Serverless JavaScript App Servers

June 07, 2018 0 Comments

Serverless JavaScript App Servers



Recently the CDN provider Cloudflare launched Cloudflare Workers, a means of running Web Workers on their globally distributed edge servers (currently over 150). For applications that need geographic scaling, this effectively means you can have multiple 128GB JavaScript app servers running for $5 per month around the globe. You get 10M requests included for free and each additional 1M is $0.50. Note, that isn’t $5 per server, it is $5 for all the servers!

Cloudflare Workers are similar to AWS Lamda@Edge functions only more standards oriented and running on a larger CDN. Although there is no free tier, Cloud Workers also have a simpler pricing scheme. Charges are on a request basis only. There are no compute time charges.

This article will show you how to use Cloudflare Workers with DexterousJS, an isomorphic app server similar to ExpressJS, but designed from the ground-up to run in any of a web page, a Worker, a SharedWorker, a ServiceWorker or NodeJS and tested with Cloudflare Workers. With Dexterous and Cloudflare, you can turn your static website into a dynamic app server based site.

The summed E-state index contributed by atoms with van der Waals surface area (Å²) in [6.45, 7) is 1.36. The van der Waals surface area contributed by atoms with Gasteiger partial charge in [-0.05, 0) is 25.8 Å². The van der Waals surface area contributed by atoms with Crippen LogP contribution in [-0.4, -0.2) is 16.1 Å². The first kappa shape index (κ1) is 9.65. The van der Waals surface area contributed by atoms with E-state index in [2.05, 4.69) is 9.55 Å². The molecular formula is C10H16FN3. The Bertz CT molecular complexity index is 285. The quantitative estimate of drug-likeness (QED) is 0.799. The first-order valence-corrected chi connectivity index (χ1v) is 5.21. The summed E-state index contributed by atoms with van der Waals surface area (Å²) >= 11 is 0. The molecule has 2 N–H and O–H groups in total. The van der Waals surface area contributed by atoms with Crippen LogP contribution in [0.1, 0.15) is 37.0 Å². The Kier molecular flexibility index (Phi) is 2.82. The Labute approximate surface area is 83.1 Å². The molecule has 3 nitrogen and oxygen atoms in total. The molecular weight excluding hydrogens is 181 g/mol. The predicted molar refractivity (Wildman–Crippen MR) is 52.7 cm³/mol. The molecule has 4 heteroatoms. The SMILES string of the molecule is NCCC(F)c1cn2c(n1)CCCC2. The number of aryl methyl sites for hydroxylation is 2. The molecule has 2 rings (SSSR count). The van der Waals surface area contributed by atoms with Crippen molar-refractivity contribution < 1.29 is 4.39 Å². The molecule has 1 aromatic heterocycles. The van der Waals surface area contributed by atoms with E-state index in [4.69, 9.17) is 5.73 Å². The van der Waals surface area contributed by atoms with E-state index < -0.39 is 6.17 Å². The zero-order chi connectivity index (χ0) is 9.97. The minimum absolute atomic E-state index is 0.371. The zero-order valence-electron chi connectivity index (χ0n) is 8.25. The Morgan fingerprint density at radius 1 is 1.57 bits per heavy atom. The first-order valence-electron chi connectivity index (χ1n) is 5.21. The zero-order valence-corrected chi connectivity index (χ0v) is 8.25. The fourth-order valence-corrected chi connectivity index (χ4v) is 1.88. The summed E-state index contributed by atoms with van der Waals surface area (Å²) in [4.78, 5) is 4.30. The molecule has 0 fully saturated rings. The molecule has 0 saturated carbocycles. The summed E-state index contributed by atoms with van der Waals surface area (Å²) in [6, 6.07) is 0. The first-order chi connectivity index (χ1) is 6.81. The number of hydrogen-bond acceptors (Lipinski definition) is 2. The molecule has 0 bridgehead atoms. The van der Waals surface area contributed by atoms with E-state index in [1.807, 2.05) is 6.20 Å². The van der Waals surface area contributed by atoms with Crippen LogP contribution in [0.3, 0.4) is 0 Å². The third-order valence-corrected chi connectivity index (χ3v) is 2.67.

So that you get just how simple this can be, I’ll start by showing you some code.

const Dexterous = require("dexterous/dist/dexterous"),
dx = new Dexterous();
() => { return new Response("at your service!",{status:200}); }
({request:{location:href}}) => fetch(href)

This app returns a web page that says “at your service!” in response to a request for /hello. Otherwise, it gets the page from a static site.

If you visit, you will see this in action. The rest of the DexterousJS website is static.

Readers familiar with Express may note the lack of calls to next above. Dexterous has a somewhat simpler chaining mechanism based on a modified version of the Iterable convention.

  1. If {value:<some value>} is returned, <some value> is used as input to the next middleware function.
  2. If {done:true} is returned, the rest of the current middleware is skipped and all processing is considered complete. All other middleware is skipped because valueis undefined.
  3. If {value:<some value>, done: true}is returned, the rest of the current middleware is skipped and the next middleware is processed using the <some value>as input.
  4. Unlike the Iterableconvention, which would throw a TypeErrorfor anything else, if undefined or a value that does not contain the properties done or value is returned, it is assumed all processing is complete. All other middleware is skipped.

A more verbose form of the above code would read:

const Dexterous = require("dexterous/dist/dexterous"),
dx = new Dexterous();
() => {
return {
value: new Response("at your service!",{status:200}),
done: true
(value) => {
const href = value.request.location.href;
return {value:fetch(href), done:true};

Dexterous also has a trace capability to support debugging. If trace is turned on with named functions it is easy to see which middleware is executing or causing errors. For example:

const Dexterous = require("dexterous/dist/dexterous"),
dx = new Dexterous({trace:true,log:console});
() => { return new Response("at your service!",{status:200}); }